Cross-cultural collaboration creates international nursing community

January 30, 2017

Nursing faculty members repurpose old supplies to forge new relationships


Supplies used by nursing students get updated frequently, meaning anything outdated is rendered useless. Normally, the old stuff gets tossed.

A small team of faculty members from MacEwan University’s Faculty of Nursing is making sure that doesn’t happen. Instead of throwing outdated needles, syringes and dressing trays in the trash, they’re donating them to Ternopil State Medical University in Ukraine, where the tools are still usable.

"Whenever it's possible, we really do try to give our stuff away to somebody who could use it," says Colette Foisy-Doll, director of the Clinical Simulation Centre. "If we can repurpose it somehow, we will.”

In the past, paper-based wash basins have been donated to the Child Care Centre for crafts, but the majority of supplies are donated to Ternopil, where staff can use them to improve the education their nursing students receive.

image-SUSTFEB-NURSING2Assistant Professor Dr. Liz Burgess-Pinto says the efforts are about more than sharing supplies and reducing waste. “We're hoping to develop an international community of practice focused on nursing student education,” she says.

That starts with Ternopil.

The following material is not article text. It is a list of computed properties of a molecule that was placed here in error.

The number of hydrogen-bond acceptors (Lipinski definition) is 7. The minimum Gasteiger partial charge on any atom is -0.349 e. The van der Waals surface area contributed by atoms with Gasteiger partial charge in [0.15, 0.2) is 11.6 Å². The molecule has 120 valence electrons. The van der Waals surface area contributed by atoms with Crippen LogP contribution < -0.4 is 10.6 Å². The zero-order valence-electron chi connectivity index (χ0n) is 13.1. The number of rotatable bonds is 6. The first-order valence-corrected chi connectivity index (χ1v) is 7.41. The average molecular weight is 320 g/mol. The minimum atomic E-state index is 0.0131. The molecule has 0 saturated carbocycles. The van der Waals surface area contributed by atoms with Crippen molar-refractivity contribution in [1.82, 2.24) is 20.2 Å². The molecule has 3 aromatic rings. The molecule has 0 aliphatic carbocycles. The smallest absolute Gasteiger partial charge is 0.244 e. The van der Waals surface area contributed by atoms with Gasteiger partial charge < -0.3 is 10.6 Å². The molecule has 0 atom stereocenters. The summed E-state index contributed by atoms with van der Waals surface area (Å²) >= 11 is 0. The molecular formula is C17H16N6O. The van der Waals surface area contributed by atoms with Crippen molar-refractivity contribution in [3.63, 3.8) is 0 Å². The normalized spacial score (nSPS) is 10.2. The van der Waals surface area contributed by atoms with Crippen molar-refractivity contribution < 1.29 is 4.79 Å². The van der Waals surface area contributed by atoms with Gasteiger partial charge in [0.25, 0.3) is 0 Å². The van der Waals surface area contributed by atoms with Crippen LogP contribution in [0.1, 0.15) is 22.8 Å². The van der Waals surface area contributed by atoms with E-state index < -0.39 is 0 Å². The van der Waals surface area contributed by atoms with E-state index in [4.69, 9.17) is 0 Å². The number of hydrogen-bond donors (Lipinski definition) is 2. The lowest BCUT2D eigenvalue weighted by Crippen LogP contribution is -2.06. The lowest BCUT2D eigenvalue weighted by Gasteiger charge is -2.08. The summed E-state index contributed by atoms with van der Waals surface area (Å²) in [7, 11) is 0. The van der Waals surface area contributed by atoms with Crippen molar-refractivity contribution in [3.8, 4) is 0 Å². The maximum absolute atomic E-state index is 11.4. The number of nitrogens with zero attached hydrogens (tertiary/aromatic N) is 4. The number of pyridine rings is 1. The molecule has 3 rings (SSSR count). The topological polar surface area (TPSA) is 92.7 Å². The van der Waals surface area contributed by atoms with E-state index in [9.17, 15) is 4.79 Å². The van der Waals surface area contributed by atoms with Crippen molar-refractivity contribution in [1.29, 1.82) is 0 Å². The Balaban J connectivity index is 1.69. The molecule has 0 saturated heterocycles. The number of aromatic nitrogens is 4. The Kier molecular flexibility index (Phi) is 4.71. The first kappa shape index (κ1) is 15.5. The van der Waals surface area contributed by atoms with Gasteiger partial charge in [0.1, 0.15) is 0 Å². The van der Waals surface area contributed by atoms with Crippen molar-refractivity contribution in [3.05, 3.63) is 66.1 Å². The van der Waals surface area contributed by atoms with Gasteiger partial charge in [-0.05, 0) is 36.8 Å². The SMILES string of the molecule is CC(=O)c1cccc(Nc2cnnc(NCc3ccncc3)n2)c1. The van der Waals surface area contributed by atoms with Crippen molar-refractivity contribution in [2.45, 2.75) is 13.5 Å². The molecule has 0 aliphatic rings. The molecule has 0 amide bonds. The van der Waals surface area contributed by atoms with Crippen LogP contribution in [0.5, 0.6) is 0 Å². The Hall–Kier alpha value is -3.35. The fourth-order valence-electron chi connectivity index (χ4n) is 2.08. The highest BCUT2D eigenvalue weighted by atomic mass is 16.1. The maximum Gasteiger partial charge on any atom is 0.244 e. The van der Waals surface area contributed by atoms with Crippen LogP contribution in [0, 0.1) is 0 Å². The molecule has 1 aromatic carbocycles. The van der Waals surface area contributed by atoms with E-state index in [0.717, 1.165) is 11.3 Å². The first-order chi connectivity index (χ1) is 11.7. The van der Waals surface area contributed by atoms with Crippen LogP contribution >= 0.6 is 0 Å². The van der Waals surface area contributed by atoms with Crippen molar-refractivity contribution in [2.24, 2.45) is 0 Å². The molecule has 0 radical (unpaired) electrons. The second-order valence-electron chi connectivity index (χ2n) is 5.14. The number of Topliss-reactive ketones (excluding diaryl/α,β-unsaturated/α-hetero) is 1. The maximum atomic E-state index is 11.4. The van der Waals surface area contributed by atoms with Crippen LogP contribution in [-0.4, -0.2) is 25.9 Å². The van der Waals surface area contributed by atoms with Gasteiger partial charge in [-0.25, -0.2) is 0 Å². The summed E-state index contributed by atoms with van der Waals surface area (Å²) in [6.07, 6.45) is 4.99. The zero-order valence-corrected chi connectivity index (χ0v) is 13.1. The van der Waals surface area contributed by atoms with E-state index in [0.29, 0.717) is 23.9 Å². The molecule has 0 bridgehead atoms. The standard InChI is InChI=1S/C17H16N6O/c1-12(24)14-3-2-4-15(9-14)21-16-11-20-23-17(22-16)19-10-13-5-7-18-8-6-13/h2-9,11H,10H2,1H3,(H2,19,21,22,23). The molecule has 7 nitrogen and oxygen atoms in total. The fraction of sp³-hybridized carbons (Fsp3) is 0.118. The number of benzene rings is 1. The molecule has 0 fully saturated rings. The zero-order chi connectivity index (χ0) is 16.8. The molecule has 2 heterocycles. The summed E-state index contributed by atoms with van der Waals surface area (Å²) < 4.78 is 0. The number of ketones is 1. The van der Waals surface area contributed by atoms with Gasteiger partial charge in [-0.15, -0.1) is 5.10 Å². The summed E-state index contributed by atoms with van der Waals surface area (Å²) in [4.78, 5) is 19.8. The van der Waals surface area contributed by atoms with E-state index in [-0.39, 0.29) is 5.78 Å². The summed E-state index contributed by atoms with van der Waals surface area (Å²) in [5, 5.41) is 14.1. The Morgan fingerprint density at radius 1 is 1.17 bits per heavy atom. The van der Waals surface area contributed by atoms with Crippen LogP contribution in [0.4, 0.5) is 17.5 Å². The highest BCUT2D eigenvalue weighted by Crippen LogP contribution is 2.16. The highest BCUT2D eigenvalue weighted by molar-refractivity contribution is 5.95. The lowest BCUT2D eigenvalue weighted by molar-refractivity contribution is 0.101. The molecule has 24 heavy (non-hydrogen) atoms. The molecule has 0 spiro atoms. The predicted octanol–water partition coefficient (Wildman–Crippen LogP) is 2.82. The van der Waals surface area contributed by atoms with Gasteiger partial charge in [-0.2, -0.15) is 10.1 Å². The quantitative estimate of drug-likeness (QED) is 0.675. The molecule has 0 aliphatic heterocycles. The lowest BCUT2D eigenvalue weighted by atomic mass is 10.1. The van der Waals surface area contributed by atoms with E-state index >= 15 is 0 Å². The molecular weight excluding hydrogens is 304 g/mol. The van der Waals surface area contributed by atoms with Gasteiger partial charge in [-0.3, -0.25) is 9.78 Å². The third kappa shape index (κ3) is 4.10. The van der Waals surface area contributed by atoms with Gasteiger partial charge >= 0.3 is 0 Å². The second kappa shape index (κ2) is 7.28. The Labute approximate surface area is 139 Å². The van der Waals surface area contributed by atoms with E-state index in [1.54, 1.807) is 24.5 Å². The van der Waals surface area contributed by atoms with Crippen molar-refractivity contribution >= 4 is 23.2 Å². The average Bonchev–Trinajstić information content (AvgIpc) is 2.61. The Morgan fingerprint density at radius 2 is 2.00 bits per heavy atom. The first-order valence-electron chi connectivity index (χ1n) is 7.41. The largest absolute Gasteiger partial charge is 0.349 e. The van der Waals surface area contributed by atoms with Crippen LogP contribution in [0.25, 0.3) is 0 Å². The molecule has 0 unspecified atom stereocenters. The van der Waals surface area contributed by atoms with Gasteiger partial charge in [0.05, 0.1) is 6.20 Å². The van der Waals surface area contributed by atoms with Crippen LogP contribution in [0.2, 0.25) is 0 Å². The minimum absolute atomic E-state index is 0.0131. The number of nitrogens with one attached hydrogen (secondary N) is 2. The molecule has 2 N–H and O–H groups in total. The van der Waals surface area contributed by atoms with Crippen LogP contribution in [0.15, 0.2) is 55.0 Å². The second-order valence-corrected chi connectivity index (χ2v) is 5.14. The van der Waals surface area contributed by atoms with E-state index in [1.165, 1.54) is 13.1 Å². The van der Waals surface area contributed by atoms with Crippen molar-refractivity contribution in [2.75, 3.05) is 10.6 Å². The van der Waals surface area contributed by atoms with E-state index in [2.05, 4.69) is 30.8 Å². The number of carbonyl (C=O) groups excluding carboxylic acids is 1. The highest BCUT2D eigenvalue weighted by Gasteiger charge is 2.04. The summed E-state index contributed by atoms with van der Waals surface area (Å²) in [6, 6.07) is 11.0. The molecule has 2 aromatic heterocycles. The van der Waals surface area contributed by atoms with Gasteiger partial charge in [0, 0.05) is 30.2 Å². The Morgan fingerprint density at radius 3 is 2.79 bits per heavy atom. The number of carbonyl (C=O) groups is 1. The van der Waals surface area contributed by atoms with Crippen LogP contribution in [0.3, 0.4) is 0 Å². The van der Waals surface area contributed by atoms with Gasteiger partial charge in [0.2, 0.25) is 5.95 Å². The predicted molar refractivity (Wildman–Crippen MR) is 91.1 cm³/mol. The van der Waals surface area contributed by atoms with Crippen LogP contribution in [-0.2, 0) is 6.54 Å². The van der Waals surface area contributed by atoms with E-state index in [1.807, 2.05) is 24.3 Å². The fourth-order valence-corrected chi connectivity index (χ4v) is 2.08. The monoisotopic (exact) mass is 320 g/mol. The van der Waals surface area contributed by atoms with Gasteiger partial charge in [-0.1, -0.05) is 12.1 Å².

MacEwan first forged its relationship with Ternopil in2014 when faculty members from Ukraine visited City Centre Campus to learn about the Bachelor of Science in Nursing program. Last summer, four MacEwan students travelled to Ternopil to take part in an interdisciplinary health-care camp.

“The people at Ternopil can learn a lot from us, but we can also learn quite a bit from them because we have very different systems," says Liz. "There are connections between faculty and students that can be made that look at different ways of doing things. I think it’s important for us to be aware of looking at different contexts and systems.”

Liz and Colette hope eventually to expand cross-cultural collaborations to other universities around the globe.

"It's just this wonderful opportunity for cross-pollinating," says Colette. "It doesn't matter where you're from—we have so much to learn from each other."

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